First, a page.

Ward 19 councillor puts forth a motion to find a city space where Hip fans can watch the broadcast concert
Mike Layton recognizes a culturally significant event when he sees one.
The Ward 19 Trinity-Spadina councillor is putting forth a motion at next week’s July 12-13 council meeting to find a city facility to broadcast the Tragically Hip’s final concert to Toronto fans.
“With CBC broadcasting the show, it’s going to be flying through the airwaves,” says Layton over the phone, “and there will be those who want to celebrate it in solitude in front of their TVs but I think others will want to celebrate this together.
“I don’t know about you, but Hip songs have been the soundtrack to a good portion of my life – moments that typically involved lots of people and good times.”
The concert happens in the rock band’s hometown of Kingston on August 20, the final date of a 15-stop tour in support of new album Man Machine Poem. Its announcement in May came with the news of lead singer Gord Downie’s terminal brain cancer, a diagnosis that hits close to home for Layton, whose father, Jack, died of cancer in 2011.
“I saw my father go through treatment and it’s not easy physically, and then emotionally for his family. They are all making a commitment here.”
Layton says he doesn’t know Downie personally but that when he first heard the news, he taught himself how to play 1998 Hip hit Bobcaygeon on the ukulele for his child.
“I think it’s so special that in a time when he’s going through such a personal struggle – and I know there’s a family struggle going on there, too, right – for him to be so dedicated to his music and fans to go ahead and say I’m going on tour. I can only imagine how difficult physically a national tour is. For him and all of the [band members] to do this at such an emotional time is really remarkable.”
Layton says the shared space could be a large public square like Nathan Phillips Square, Yonge-Dundas Square, David Pecaut Square or Mel Lastman Square. But he’s also open to the idea of a park, a theatre or multiple spaces. He’s recommending that council authorize the general manager of economic development and culture to explore site options and assign necessary funds from their existing operating budget or through a sponsor to cover all or part of the costs.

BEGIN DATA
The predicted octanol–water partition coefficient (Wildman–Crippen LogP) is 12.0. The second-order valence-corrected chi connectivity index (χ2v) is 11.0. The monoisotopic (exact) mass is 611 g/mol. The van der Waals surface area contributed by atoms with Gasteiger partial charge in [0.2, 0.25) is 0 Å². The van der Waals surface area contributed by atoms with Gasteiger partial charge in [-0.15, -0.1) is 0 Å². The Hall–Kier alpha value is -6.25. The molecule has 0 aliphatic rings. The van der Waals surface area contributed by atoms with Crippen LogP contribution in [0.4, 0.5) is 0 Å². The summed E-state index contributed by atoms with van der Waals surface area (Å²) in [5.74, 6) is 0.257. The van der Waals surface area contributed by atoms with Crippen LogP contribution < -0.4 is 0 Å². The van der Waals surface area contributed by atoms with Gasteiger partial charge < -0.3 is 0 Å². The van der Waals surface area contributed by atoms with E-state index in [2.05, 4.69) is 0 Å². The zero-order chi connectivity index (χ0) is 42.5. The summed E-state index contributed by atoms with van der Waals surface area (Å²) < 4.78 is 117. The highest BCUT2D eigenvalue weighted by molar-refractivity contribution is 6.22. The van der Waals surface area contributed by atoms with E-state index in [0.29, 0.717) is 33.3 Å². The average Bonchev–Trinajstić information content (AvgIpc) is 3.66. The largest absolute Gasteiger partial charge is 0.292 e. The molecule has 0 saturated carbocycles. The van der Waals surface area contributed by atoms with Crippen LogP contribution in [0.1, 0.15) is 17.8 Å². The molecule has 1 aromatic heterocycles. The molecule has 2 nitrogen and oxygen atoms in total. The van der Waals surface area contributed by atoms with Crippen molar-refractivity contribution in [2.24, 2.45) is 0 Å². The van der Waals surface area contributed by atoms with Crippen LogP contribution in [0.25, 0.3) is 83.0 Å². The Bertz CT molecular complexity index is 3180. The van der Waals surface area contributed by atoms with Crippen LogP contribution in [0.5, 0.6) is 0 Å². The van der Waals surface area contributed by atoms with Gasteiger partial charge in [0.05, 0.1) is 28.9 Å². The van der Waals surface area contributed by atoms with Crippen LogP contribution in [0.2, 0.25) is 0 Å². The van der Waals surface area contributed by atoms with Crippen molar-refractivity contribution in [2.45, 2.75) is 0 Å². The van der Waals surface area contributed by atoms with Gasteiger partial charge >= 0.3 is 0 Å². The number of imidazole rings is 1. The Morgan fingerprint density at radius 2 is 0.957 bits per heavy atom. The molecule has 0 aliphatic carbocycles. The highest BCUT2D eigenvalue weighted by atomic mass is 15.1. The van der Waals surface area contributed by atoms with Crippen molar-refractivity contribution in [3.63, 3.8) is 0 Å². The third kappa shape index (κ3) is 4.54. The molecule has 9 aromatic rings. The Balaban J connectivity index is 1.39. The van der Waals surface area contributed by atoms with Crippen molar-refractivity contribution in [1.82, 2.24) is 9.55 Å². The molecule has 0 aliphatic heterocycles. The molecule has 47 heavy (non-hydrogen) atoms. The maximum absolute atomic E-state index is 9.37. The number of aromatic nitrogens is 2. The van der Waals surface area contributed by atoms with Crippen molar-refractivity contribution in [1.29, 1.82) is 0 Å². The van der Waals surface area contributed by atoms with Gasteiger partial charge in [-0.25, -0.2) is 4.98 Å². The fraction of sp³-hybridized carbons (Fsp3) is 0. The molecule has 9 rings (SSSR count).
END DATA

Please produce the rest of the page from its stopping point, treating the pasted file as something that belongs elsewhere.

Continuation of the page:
“I don’t know if we’re going to be able to do it,” he says. “I don’t know if CBC will give us the rights. I don’t know if we’ll be able to find the money. But I think it’s worth trying. And I wanted to make sure before council broke for the summer that we gave staff direction to see if this could all work.
“You don’t get a lot of moments like this in our Canadian cultural scene.”
Plus, so few of us were able to get tickets to the final shows, something Layton also had first-hand experience with. When an additional block of tickets went on sale for the three Toronto dates at the Air Canada Centre, he took the opportunity just ahead of chairing community council to try to buy one on his phone.
“Sadly, I was not one of the lucky ones.”
Does he feel council will respond positively to his motion, which was seconded by Councillor Joe Cressy?
“I think most members of council, despite some of their ages, will probably have a memory of a time when a Hip song touched their lives,” Layton says. “I think people will respond favourably.
“It’s a great opportunity for us to find a public space to have a special Toronto moment. I have no doubt that other municipalities will be looking for a similar way to celebrate the band and allow fans to enjoy their music, which we certainly will continue to do for decades to come.”
Meanwhile, the Horseshoe and Molson Canadian just announced a live broadcast of the concert on a giant screen in the 370 Queen West venue’s main room on August 20, 8 pm. The licensed event is free, though any PWYC donations will go to the Gord Downie Fund for Brain Cancer Research.
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